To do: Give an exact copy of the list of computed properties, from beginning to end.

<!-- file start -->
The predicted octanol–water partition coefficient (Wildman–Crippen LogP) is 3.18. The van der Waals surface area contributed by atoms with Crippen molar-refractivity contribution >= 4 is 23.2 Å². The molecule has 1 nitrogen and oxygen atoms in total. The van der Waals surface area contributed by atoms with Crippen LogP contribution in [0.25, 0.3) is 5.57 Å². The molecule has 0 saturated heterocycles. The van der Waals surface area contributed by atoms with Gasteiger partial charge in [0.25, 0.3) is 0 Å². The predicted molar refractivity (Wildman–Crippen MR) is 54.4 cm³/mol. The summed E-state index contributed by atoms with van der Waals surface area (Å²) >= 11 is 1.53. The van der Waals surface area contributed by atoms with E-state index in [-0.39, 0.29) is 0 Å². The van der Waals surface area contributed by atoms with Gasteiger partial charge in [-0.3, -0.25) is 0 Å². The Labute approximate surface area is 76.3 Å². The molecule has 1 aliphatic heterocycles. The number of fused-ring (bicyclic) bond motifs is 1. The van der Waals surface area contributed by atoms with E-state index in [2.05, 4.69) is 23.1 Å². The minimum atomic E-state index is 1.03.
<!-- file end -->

The predicted octanol–water partition coefficient (Wildman–Crippen LogP) is 3.18. The van der Waals surface area contributed by atoms with Crippen molar-refractivity contribution >= 4 is 23.2 Å². The molecule has 1 nitrogen and oxygen atoms in total. The van der Waals surface area contributed by atoms with Crippen LogP contribution in [0.25, 0.3) is 5.57 Å². The molecule has 0 saturated heterocycles. The van der Waals surface area contributed by atoms with Gasteiger partial charge in [0.25, 0.3) is 0 Å². The predicted molar refractivity (Wildman–Crippen MR) is 54.4 cm³/mol. The summed E-state index contributed by atoms with van der Waals surface area (Å²) >= 11 is 1.53. The van der Waals surface area contributed by atoms with E-state index in [-0.39, 0.29) is 0 Å². The van der Waals surface area contributed by atoms with Gasteiger partial charge in [-0.3, -0.25) is 0 Å². The Labute approximate surface area is 76.3 Å². The molecule has 1 aliphatic heterocycles. The number of fused-ring (bicyclic) bond motifs is 1. The van der Waals surface area contributed by atoms with E-state index in [2.05, 4.69) is 23.1 Å². The minimum atomic E-state index is 1.03.